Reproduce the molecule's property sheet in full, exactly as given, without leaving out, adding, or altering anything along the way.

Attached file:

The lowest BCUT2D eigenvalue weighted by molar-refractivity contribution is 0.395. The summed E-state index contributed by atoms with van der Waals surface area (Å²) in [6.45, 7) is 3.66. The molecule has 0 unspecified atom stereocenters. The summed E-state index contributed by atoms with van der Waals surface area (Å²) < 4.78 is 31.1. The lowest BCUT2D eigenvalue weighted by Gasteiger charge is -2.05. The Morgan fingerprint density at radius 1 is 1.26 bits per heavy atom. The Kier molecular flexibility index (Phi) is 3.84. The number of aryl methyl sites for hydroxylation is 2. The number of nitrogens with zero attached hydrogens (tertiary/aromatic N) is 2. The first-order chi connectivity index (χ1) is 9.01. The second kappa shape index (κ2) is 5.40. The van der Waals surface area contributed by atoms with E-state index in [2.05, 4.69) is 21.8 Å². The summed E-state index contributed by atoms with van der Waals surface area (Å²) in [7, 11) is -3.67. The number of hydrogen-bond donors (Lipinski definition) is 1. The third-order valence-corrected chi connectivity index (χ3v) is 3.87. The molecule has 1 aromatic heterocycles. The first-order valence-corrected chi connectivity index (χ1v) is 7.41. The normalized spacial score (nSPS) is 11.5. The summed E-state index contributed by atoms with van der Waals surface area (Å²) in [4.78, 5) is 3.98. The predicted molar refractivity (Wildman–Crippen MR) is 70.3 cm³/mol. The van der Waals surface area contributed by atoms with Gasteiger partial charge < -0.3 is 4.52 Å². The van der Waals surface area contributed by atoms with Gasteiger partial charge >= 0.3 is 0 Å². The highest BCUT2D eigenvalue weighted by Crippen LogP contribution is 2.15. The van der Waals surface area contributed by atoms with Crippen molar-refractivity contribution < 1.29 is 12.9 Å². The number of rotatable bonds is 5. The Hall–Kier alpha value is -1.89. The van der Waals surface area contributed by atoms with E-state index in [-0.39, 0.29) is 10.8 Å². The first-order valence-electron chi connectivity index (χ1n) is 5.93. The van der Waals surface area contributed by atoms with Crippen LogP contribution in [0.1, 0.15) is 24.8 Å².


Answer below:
The lowest BCUT2D eigenvalue weighted by molar-refractivity contribution is 0.395. The summed E-state index contributed by atoms with van der Waals surface area (Å²) in [6.45, 7) is 3.66. The molecule has 0 unspecified atom stereocenters. The summed E-state index contributed by atoms with van der Waals surface area (Å²) < 4.78 is 31.1. The lowest BCUT2D eigenvalue weighted by Gasteiger charge is -2.05. The Morgan fingerprint density at radius 1 is 1.26 bits per heavy atom. The Kier molecular flexibility index (Phi) is 3.84. The number of aryl methyl sites for hydroxylation is 2. The number of nitrogens with zero attached hydrogens (tertiary/aromatic N) is 2. The first-order chi connectivity index (χ1) is 9.01. The second kappa shape index (κ2) is 5.40. The van der Waals surface area contributed by atoms with E-state index in [2.05, 4.69) is 21.8 Å². The summed E-state index contributed by atoms with van der Waals surface area (Å²) in [7, 11) is -3.67. The number of hydrogen-bond donors (Lipinski definition) is 1. The third-order valence-corrected chi connectivity index (χ3v) is 3.87. The molecule has 1 aromatic heterocycles. The first-order valence-corrected chi connectivity index (χ1v) is 7.41. The normalized spacial score (nSPS) is 11.5. The summed E-state index contributed by atoms with van der Waals surface area (Å²) in [4.78, 5) is 3.98. The predicted molar refractivity (Wildman–Crippen MR) is 70.3 cm³/mol. The van der Waals surface area contributed by atoms with Gasteiger partial charge < -0.3 is 4.52 Å². The van der Waals surface area contributed by atoms with Gasteiger partial charge >= 0.3 is 0 Å². The highest BCUT2D eigenvalue weighted by Crippen LogP contribution is 2.15. The van der Waals surface area contributed by atoms with Crippen molar-refractivity contribution < 1.29 is 12.9 Å². The number of rotatable bonds is 5. The Hall–Kier alpha value is -1.89. The van der Waals surface area contributed by atoms with E-state index in [-0.39, 0.29) is 10.8 Å². The first-order valence-electron chi connectivity index (χ1n) is 5.93. The van der Waals surface area contributed by atoms with Crippen LogP contribution in [0.1, 0.15) is 24.8 Å².